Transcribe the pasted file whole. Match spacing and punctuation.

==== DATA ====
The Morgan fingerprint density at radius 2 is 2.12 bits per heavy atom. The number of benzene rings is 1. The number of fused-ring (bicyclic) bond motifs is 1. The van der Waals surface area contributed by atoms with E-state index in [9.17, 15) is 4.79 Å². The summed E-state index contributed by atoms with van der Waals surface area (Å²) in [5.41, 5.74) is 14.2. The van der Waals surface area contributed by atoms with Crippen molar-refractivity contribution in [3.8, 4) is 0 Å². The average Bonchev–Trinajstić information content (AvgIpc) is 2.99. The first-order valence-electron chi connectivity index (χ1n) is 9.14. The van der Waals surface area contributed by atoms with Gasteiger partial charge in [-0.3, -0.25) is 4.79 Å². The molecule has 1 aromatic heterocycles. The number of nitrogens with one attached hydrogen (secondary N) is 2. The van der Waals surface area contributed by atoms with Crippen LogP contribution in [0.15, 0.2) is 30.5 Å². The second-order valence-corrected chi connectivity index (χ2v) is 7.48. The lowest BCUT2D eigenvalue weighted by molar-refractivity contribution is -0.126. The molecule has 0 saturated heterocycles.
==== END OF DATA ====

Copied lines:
The Morgan fingerprint density at radius 2 is 2.12 bits per heavy atom. The number of benzene rings is 1. The number of fused-ring (bicyclic) bond motifs is 1. The van der Waals surface area contributed by atoms with E-state index in [9.17, 15) is 4.79 Å². The summed E-state index contributed by atoms with van der Waals surface area (Å²) in [5.41, 5.74) is 14.2. The van der Waals surface area contributed by atoms with Crippen molar-refractivity contribution in [3.8, 4) is 0 Å². The average Bonchev–Trinajstić information content (AvgIpc) is 2.99. The first-order valence-electron chi connectivity index (χ1n) is 9.14. The van der Waals surface area contributed by atoms with Gasteiger partial charge in [-0.3, -0.25) is 4.79 Å². The molecule has 1 aromatic heterocycles. The number of nitrogens with one attached hydrogen (secondary N) is 2. The van der Waals surface area contributed by atoms with Crippen LogP contribution in [0.15, 0.2) is 30.5 Å². The second-order valence-corrected chi connectivity index (χ2v) is 7.48. The lowest BCUT2D eigenvalue weighted by molar-refractivity contribution is -0.126. The molecule has 0 saturated heterocycles.